Rebels on Pointe gets serious about high camp

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      A documentary by Bobbi Jo Hart. Rating unavailable

      A perfect row of frothy-white-tutu-clad ballerinas tippy-toes across the stage, but when one swings into an arabesque, she knocks over a fellow swan with the force of a heavyweight kickboxer.

      To anyone who’s ever caught Les Ballets Trockadero de Monte Carlo when the all-male drag troupe has visited Vancouver, the scene from Rebels on Pointe will be familiar—a cheeky mix of perfect technical execution and high camp. And those fans are the ideal target market for this loving documentary, which digs—albeit not too deeply—into the history and artistry of the troupe.

      The film also serves as a larger celebration of how far not only the company, but also society, has come. “The Trocks”, as they are lovingly known, had their start amid the 1970s gay-rights movement, when their makeshift Meatpacking District digs were a safe place for boys who had grown up chastised for wanting to don pink pointe shoes. The company survived, but just barely, the AIDS epidemic. Today, as director Bobbi Jo Hart follows it on tour buses and planes travelling the world, the troupe is celebrated by ballet aficionados (American Ballet Theatre principal dancer James Whiteside praises the Trocks’ technical skill and humour here) and is home to several married couples. Culled from around the world, its dancers are as devoted as any prima ballerina—and apparently have loving families to support them.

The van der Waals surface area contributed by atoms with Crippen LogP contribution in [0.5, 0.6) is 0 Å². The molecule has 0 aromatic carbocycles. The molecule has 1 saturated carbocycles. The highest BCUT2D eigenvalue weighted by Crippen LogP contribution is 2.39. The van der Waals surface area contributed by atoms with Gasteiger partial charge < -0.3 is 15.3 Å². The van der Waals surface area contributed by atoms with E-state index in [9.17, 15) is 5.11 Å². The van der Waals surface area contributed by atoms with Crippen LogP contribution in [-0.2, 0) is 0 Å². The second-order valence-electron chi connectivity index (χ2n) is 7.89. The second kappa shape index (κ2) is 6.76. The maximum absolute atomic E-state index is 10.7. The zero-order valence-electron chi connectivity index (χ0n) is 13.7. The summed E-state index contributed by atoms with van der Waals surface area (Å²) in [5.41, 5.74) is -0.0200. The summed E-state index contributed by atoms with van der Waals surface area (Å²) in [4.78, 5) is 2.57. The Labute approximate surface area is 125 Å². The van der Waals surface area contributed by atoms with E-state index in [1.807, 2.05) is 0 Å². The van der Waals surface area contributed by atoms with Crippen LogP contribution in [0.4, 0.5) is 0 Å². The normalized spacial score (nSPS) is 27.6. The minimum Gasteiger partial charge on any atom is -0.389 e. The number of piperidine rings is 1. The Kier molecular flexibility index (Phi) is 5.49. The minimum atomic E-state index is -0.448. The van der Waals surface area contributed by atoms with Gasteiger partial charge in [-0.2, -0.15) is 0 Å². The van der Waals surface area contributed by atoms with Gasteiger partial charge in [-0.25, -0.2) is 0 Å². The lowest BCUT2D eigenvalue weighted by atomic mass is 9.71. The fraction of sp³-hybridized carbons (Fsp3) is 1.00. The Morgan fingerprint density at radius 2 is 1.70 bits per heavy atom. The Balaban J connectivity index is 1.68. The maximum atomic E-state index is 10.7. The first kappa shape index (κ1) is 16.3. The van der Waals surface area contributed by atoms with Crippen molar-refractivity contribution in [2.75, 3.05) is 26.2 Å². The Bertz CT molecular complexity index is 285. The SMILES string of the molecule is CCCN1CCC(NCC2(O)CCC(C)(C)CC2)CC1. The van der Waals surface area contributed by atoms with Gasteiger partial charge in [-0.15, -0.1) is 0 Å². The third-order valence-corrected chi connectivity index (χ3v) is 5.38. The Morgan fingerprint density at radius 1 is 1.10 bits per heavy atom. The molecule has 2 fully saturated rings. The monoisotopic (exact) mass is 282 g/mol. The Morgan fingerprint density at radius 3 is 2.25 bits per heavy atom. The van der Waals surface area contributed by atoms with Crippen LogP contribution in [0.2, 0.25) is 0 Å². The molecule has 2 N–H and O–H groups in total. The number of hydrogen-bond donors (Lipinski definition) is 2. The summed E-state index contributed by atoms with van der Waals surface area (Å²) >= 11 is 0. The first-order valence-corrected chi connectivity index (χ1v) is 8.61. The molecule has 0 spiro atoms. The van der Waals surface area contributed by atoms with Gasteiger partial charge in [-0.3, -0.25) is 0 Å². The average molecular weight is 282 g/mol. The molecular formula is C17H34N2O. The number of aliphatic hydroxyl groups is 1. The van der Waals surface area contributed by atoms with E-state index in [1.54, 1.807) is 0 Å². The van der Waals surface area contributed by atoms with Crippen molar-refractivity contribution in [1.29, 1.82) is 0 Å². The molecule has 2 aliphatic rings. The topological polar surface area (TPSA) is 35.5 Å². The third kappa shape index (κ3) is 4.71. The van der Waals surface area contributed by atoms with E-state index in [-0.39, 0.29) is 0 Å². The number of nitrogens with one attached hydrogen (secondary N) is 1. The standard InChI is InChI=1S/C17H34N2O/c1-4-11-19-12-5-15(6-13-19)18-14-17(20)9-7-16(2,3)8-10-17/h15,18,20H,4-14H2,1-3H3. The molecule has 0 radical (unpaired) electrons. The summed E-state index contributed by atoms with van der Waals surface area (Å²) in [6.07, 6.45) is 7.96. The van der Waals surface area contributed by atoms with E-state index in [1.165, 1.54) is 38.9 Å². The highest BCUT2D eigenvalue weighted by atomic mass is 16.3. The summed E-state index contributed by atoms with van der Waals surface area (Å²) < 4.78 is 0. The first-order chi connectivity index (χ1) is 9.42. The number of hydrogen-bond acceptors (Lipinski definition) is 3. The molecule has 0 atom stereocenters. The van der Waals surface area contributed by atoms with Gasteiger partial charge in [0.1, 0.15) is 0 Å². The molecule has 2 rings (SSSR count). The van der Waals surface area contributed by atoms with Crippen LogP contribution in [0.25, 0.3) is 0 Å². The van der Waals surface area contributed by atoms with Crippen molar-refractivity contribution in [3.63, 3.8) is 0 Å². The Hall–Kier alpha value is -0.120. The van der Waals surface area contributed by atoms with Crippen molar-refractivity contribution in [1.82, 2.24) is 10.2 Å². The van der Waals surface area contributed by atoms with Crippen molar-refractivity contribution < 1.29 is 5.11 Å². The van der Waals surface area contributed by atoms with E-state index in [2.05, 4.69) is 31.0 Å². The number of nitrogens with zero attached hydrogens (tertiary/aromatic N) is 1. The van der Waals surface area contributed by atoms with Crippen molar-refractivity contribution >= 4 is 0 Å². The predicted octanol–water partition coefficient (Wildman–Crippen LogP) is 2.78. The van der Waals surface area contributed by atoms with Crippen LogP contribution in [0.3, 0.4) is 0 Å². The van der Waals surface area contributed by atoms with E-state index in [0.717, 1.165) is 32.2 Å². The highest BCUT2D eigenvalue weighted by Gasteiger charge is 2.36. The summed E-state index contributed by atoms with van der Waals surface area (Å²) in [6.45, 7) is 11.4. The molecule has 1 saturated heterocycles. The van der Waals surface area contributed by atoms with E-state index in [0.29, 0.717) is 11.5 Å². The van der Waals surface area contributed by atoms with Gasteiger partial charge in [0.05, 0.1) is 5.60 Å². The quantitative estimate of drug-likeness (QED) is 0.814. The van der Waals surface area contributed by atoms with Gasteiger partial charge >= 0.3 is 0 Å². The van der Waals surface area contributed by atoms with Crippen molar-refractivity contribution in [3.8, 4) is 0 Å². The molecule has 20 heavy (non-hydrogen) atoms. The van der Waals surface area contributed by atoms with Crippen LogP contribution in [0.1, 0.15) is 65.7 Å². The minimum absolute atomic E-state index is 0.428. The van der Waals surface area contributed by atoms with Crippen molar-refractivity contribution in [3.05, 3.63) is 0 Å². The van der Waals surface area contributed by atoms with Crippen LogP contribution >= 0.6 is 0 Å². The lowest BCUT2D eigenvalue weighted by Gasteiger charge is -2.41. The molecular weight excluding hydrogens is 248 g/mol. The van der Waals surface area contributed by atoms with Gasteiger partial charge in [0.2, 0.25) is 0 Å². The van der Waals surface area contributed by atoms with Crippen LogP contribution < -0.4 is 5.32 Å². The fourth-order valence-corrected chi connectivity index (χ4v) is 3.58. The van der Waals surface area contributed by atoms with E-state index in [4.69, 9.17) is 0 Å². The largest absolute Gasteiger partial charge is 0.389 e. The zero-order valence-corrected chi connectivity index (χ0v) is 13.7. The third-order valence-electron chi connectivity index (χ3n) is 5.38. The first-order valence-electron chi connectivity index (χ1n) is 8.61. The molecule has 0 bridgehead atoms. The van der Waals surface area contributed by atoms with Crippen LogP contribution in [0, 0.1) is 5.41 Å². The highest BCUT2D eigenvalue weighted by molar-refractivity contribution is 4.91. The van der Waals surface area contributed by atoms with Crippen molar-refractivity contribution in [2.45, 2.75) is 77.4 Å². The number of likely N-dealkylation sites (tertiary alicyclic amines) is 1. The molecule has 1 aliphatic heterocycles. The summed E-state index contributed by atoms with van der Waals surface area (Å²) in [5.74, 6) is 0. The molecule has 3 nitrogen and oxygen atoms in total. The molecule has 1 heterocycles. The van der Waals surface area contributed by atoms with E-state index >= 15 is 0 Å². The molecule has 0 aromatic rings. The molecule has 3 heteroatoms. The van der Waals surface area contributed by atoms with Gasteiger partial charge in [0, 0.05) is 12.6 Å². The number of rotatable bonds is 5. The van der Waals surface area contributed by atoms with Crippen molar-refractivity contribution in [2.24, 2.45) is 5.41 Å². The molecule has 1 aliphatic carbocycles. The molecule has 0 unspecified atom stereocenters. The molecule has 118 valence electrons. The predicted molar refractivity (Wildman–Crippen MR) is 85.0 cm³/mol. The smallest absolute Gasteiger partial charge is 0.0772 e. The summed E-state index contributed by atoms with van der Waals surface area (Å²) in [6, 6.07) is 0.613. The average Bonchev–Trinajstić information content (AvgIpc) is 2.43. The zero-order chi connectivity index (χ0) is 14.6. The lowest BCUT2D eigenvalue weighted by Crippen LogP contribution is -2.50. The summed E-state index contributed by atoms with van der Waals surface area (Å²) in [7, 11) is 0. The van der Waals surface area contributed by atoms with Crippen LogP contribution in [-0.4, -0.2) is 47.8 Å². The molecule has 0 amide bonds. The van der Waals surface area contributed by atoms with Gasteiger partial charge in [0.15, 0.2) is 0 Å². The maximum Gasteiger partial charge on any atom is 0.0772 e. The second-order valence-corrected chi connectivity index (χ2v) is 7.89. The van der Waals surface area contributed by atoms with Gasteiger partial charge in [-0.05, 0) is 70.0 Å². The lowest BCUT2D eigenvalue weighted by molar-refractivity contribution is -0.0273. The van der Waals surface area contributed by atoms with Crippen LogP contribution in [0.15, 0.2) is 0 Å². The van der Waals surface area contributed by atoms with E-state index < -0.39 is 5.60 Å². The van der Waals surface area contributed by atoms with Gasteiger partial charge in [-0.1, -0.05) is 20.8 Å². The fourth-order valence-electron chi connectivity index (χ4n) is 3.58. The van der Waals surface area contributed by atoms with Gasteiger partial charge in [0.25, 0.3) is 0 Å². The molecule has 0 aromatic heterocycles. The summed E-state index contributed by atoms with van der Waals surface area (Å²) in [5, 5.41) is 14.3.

One of the film’s most compelling stories belongs to the troupe’s veteran star, Robert “Bobby” Carter, who takes the film crew home to his unglamorous roots in rural South Carolina. Hiding any pain from his past through laughter, he introduces a mother who faithfully encouraged her son at a time when, clearly, it wasn’t remotely acceptable to do so.

      But more than anything, Rebels on Pointe sets out to prove the company, despite its gags, is no joke—that behind the gallons of makeup, the metres of tulle, and the size-12 slippers, the men here are top-flight dancers. Just try lifting a 165-pound guy over your head if you don’t believe us.